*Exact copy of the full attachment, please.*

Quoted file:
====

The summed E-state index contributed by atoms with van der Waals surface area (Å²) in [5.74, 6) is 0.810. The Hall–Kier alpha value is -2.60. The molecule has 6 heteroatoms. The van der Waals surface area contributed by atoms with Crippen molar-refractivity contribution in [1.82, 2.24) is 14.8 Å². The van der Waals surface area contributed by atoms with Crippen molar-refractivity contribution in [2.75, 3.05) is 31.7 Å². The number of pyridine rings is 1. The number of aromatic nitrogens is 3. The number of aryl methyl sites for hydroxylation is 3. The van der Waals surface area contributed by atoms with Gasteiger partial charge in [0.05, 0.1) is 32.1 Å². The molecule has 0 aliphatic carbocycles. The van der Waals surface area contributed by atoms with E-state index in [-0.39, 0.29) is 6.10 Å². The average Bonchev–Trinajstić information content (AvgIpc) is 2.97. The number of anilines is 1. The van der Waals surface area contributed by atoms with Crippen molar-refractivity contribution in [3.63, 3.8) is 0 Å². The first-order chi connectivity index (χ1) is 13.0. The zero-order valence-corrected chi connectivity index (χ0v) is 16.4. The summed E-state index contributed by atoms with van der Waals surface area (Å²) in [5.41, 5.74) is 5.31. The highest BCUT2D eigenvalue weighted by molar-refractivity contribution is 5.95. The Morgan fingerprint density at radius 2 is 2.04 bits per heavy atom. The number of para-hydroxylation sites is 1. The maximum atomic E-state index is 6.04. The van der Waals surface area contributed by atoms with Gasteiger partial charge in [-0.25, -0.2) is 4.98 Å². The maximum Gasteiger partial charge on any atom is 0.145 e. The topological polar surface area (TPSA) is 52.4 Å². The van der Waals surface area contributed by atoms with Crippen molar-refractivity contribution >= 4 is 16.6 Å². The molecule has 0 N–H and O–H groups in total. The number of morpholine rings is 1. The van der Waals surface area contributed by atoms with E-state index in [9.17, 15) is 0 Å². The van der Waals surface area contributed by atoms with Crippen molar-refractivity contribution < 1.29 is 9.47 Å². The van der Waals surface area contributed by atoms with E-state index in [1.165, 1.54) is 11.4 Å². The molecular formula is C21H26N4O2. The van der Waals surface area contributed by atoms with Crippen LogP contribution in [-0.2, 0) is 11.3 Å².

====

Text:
The summed E-state index contributed by atoms with van der Waals surface area (Å²) in [5.74, 6) is 0.810. The Hall–Kier alpha value is -2.60. The molecule has 6 heteroatoms. The van der Waals surface area contributed by atoms with Crippen molar-refractivity contribution in [1.82, 2.24) is 14.8 Å². The van der Waals surface area contributed by atoms with Crippen molar-refractivity contribution in [2.75, 3.05) is 31.7 Å². The number of pyridine rings is 1. The number of aromatic nitrogens is 3. The number of aryl methyl sites for hydroxylation is 3. The van der Waals surface area contributed by atoms with Gasteiger partial charge in [0.05, 0.1) is 32.1 Å². The molecule has 0 aliphatic carbocycles. The van der Waals surface area contributed by atoms with E-state index in [-0.39, 0.29) is 6.10 Å². The average Bonchev–Trinajstić information content (AvgIpc) is 2.97. The number of anilines is 1. The van der Waals surface area contributed by atoms with Crippen molar-refractivity contribution in [3.63, 3.8) is 0 Å². The first-order chi connectivity index (χ1) is 13.0. The zero-order valence-corrected chi connectivity index (χ0v) is 16.4. The summed E-state index contributed by atoms with van der Waals surface area (Å²) in [5.41, 5.74) is 5.31. The highest BCUT2D eigenvalue weighted by molar-refractivity contribution is 5.95. The Morgan fingerprint density at radius 2 is 2.04 bits per heavy atom. The number of para-hydroxylation sites is 1. The maximum atomic E-state index is 6.04. The van der Waals surface area contributed by atoms with Gasteiger partial charge in [-0.25, -0.2) is 4.98 Å². The maximum Gasteiger partial charge on any atom is 0.145 e. The topological polar surface area (TPSA) is 52.4 Å². The van der Waals surface area contributed by atoms with Crippen molar-refractivity contribution >= 4 is 16.6 Å². The molecule has 0 N–H and O–H groups in total. The number of morpholine rings is 1. The van der Waals surface area contributed by atoms with E-state index in [9.17, 15) is 0 Å². The van der Waals surface area contributed by atoms with Crippen molar-refractivity contribution < 1.29 is 9.47 Å². The van der Waals surface area contributed by atoms with E-state index in [1.165, 1.54) is 11.4 Å². The molecular formula is C21H26N4O2. The van der Waals surface area contributed by atoms with Crippen LogP contribution in [-0.2, 0) is 11.3 Å².